It's International Women's Day*, which is something that sounds like it should be a holiday. I mean, McDonald's has flipped its golden arches for the occasion, so it's got to be something positive, right?
As noted in a company statement, McDonald's chief diversity officer Wendy Lewis explained that the company wanted to honor "the extraordinary accomplishments of women everywhere and especially in our restaurants. From restaurant crew and management to our C-suite of senior leadership, women play invaluable roles at all levels and together with our independent franchise owners. We’re committed to their success."
See? The day is about progress. And honoring women. And celebrating success. Which is all well and good, until you think about how we can actually measure that progress and success.
One measure: the number of women CEOs in the Fortune 500. The good news? In 2017, the number hit an all-time high, up more than 50% in a single year. The bad news: the high is 32, or just 6.4% of the Fortune list.
Another measure: pay equality. The good news: According to the American Association of University Women (AAUW), the pay gap between men and women currently stands at an all-time low. The bad news: women still only make around 80% of what men make, and the rate of improvement has slowed since the turn of the millenium. At current rates, it could take another century to hit parity:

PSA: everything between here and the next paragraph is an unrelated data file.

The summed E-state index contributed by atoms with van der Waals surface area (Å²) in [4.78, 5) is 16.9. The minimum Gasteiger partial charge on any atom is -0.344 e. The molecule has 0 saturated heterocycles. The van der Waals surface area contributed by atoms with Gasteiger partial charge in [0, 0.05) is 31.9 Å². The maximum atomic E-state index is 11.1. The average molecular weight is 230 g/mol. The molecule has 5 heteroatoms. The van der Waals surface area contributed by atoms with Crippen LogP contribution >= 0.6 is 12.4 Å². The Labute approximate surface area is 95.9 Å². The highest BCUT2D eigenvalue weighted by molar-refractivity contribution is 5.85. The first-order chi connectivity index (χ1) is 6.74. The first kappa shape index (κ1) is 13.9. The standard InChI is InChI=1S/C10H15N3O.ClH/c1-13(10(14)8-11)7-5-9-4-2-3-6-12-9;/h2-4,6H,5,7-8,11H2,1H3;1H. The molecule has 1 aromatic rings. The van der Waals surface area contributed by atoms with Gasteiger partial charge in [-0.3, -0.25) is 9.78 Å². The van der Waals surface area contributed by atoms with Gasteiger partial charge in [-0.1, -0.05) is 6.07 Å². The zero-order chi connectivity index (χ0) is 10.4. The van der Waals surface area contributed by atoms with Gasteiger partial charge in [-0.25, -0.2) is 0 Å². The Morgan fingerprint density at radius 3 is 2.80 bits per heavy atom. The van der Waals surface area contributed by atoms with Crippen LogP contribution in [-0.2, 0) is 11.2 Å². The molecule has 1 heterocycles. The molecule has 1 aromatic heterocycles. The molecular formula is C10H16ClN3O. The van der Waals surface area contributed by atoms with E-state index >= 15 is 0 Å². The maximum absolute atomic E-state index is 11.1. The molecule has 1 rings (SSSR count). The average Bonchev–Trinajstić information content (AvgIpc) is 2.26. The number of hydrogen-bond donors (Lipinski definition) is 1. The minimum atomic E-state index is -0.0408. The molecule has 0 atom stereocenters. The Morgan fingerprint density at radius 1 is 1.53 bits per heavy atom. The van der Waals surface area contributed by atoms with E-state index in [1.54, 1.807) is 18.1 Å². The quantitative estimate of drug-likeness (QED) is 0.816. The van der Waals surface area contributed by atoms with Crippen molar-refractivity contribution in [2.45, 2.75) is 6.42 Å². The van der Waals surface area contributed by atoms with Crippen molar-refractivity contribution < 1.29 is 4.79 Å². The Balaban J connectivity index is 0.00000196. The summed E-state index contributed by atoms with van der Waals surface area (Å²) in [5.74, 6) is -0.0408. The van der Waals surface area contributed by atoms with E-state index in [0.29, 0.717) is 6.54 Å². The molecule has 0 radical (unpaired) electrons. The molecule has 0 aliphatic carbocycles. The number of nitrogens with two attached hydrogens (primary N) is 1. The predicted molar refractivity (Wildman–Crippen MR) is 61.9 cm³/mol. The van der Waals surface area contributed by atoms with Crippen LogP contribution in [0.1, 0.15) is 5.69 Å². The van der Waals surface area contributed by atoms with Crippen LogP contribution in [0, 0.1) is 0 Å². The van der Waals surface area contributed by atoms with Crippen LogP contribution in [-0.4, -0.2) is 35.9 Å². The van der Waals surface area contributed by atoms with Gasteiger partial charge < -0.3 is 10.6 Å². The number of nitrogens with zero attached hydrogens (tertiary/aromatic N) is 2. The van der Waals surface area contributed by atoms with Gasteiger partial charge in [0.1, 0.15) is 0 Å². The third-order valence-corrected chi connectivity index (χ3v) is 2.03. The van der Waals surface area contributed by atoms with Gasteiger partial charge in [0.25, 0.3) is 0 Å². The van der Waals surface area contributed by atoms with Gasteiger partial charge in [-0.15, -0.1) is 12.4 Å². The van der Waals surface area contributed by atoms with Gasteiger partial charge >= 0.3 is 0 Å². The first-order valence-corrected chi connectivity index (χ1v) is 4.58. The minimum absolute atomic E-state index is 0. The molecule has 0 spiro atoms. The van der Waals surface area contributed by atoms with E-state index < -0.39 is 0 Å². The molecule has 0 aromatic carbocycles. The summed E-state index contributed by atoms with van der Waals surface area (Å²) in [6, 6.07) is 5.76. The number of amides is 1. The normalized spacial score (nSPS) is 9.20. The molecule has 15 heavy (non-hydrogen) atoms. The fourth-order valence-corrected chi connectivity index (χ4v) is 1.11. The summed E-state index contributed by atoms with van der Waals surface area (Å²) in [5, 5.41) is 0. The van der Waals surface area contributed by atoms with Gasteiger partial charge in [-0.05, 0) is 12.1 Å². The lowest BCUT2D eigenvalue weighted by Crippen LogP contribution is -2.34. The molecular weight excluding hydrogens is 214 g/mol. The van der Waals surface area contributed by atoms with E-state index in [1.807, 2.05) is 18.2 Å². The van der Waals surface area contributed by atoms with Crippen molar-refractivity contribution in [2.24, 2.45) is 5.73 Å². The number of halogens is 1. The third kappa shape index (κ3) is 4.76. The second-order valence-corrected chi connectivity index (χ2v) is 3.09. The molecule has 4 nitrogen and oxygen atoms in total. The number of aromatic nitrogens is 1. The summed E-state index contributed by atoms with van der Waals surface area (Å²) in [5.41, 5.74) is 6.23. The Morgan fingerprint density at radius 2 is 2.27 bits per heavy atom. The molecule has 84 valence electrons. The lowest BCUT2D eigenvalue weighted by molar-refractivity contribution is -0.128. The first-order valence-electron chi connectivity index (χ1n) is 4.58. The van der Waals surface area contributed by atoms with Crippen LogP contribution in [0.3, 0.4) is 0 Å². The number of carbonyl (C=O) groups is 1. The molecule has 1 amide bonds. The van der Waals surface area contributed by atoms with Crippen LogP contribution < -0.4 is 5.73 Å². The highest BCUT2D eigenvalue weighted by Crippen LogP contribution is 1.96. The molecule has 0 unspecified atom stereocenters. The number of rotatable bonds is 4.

To be clear, the pay gap isn't just important from an equal pay for equal work perspective. In addition to the (hopefully) uncontroversial idea that people who do the same job at the same level should be remunerated equally, there are compounding effects to consider. When you make more money, you can save more and/or invest in assets like stocks, retirement portfolios, and real estate.
As such, the ability to build wealth is directly impacted by pay inequality--and is therefore another handy indicator of where we're at in terms of actually "honoring" women and their contributions to our society.
Again: the good news is that the wealth picture for women relative to men is improving--we're getting closer to equality. The bad news: according to the World Economic Forum, we're unlikely to reach full economic parity between men and women for 217 years.
Perhaps most worrying is how little awareness there seems to be of the scale of the issues we're facing: according to Ipsos Mori, 47% of people believe that we will achieve parity in their lifetimes. Here's a breakdown by country, courtesy of Statista, that shows just how optimistic those ideas are compared to current trends:
So, while International Women's day may be an opportunity to celebrate contributions from women--and how far we've come in terms of accepting and recognizing the role of women in many different walks of life--it's also an opportunity to reflect on how far we have to go, and the true scale of what still needs to be accomplished.
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